Trump administration designates Cuba as ‘non-cooperative’ against terror

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PompeoCUBA STANDARD — Ratcheting up its pressure on Cuba, the Trump administration said the island is “not fully cooperating” with the United States’ counter-terrorism efforts.

The move stops just short of returning Cuba — after a five-year hiatus — to the State Department’s list of “terror-sponsoring” nations.

The announcement seems to go counter the United Nations’ urging the United States to provide sanctions relief to nations reeling from the fallout of the COVID-19 pandemic.

The State Department’s move also comes days after an individual strafed the Cuban embassy in Washington with automatic-weapon fire; Cuban officials allege the man was prompted to action by the Trump administration’s anti-Cuba rhetoric.

Rather than triggering specific changes in Cuba’s economic and financial interactions with the world, the new status instills fear in its business partners and worsens the overall business atmosphere for cash-strapped Cuba, just as it is preparing to reopen for tourism.

In a press release May 13 announcing Cuba’s new designation, the State Department pointed out that the certification is supposed to notify “the U.S. public and the international community”.

The same day, a Trump administration official told Reuters, on condition of anonymity, that there is a “convincing case” that Cuba should be returned to the U.S. blacklist.

“Why don’t journalists ask the ‘leaker’ why US unilaterally froze a MOU on Law Enforcement signed w/ Cuba with a chapter on the subject?”, Ramón Cabañas asked in a Tweet, in response to the Reuters report.

The Cuban ambassador in Washington was referring to a memorandum of understanding on cooperation against “transnational crimes, including but not limited to terrorist acts” signed Jan. 16, 2017, the last week President Barack Obama was in office. The memorandum was one of many cooperation projects on the normalization agenda the Trump administration put on ice.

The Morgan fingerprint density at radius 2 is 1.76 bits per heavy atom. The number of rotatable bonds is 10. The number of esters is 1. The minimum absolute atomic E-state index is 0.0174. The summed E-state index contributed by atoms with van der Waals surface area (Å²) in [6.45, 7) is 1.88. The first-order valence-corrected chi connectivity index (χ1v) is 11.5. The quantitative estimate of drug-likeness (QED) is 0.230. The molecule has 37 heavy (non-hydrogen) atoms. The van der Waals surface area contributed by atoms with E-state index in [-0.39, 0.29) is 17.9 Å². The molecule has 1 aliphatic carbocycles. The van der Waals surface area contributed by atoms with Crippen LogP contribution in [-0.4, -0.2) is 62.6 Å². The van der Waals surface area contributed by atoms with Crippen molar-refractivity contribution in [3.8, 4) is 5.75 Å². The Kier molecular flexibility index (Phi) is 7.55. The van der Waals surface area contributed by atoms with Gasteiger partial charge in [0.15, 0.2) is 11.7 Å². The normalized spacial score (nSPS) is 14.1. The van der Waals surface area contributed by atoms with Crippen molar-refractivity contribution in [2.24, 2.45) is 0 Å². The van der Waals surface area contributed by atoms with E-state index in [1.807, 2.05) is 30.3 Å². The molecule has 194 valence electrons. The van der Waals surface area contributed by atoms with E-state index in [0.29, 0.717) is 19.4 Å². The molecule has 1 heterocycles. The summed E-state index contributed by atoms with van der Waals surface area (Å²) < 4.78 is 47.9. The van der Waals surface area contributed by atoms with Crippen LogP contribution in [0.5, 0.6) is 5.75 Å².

A return to the “State Sponsors of Terrorism” list would entail a strict ban on exporting arms and very strong controls on potential “dual-use” items, which extends into the bio-medical sector. A blacklisting would also force the U.S. state apparatus to block any kind of economic assistance, including multilateral aid or loans. This means Cuba’s benefiting from, a even joining of, multilateral organizations such as the World Bank, IMF or Interamerican Development Bank would be blocked.

It remains to be seen whether the “non-cooperation” designation will affect Cuba’s participation in multilateral organizations, such as in the Central American Bank for Economic Integration (CABEI), in which the United States is not a member.

No matter whether the U.S. government certifies non-cooperation or actually blacklists Cuba, third-country commercial banks dealing with the island will be even more reluctant to engage in transactions with Cuba-related entities.

The new status could also make transactions related to U.S. travel more difficult. The only U.S. bank that provided a direct channel for payments to Cuban entities by U.S. travel companies already suspended its activities months ago; U.S. businesses have since had to seek the services of third-country banks, which might be even more reluctant now.

A blacklisting would also prevent Florida researchers and students from traveling to Cuba using public universities’ funds. A Florida law prohibits the use of public funds in countries on the “terror” list.

In the press release, the Department of State said it notified Congress May 12 that it believes Iran, North Korea, Syria, Venezuela and Cuba were “not cooperating fully” with U.S. counterterrorism efforts in 2019.

The State Department accuses Cuba of continuing to host members of a Colombian rebel group that was engaged in peace negotiations with the Colombian government in Havana, after the talks fell apart following an attack in Colombia that killed 22; the successor administration to the government that initiated the peace talks has asked for the extradition of the rebels in Cuba, but Cuba refused to extradite the ELN leaders, saying it had to adhere to the promises it made before the talks. Cuba is part of a group of countries, including Norway, that have promoted and helped the Colombian peace talks.

The State Department also accuses Cuba of failing to extradite U.S. fugitives, including a U.S. citizen who was convicted in the killing of a New Jersey state trooper in 1973.

Although there is no extradition treaty, Cuba has deported U.S. fugitives of law over the last few years.

The Obama administration removed Cuba from the list in 2015, adding to atmospheric improvement amid a normalization process.

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